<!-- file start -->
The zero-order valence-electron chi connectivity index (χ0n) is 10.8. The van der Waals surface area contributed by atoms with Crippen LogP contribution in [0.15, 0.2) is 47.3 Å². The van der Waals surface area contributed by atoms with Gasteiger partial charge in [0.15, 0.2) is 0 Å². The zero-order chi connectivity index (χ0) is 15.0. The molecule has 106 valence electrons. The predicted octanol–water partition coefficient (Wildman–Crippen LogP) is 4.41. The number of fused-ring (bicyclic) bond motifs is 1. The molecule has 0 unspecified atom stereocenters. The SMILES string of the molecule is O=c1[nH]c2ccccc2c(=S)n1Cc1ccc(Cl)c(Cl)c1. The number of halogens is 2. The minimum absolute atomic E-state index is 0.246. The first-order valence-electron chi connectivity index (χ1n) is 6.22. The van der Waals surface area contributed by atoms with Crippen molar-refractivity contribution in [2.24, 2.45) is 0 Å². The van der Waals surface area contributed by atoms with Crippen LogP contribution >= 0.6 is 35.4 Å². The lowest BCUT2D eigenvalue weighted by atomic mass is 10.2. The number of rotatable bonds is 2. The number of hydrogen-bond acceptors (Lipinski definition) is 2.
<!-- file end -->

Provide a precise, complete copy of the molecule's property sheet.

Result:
The zero-order valence-electron chi connectivity index (χ0n) is 10.8. The van der Waals surface area contributed by atoms with Crippen LogP contribution in [0.15, 0.2) is 47.3 Å². The van der Waals surface area contributed by atoms with Gasteiger partial charge in [0.15, 0.2) is 0 Å². The zero-order chi connectivity index (χ0) is 15.0. The molecule has 106 valence electrons. The predicted octanol–water partition coefficient (Wildman–Crippen LogP) is 4.41. The number of fused-ring (bicyclic) bond motifs is 1. The molecule has 0 unspecified atom stereocenters. The SMILES string of the molecule is O=c1[nH]c2ccccc2c(=S)n1Cc1ccc(Cl)c(Cl)c1. The number of halogens is 2. The minimum absolute atomic E-state index is 0.246. The first-order valence-electron chi connectivity index (χ1n) is 6.22. The van der Waals surface area contributed by atoms with Crippen molar-refractivity contribution in [2.24, 2.45) is 0 Å². The van der Waals surface area contributed by atoms with Crippen LogP contribution >= 0.6 is 35.4 Å². The lowest BCUT2D eigenvalue weighted by atomic mass is 10.2. The number of rotatable bonds is 2. The number of hydrogen-bond acceptors (Lipinski definition) is 2.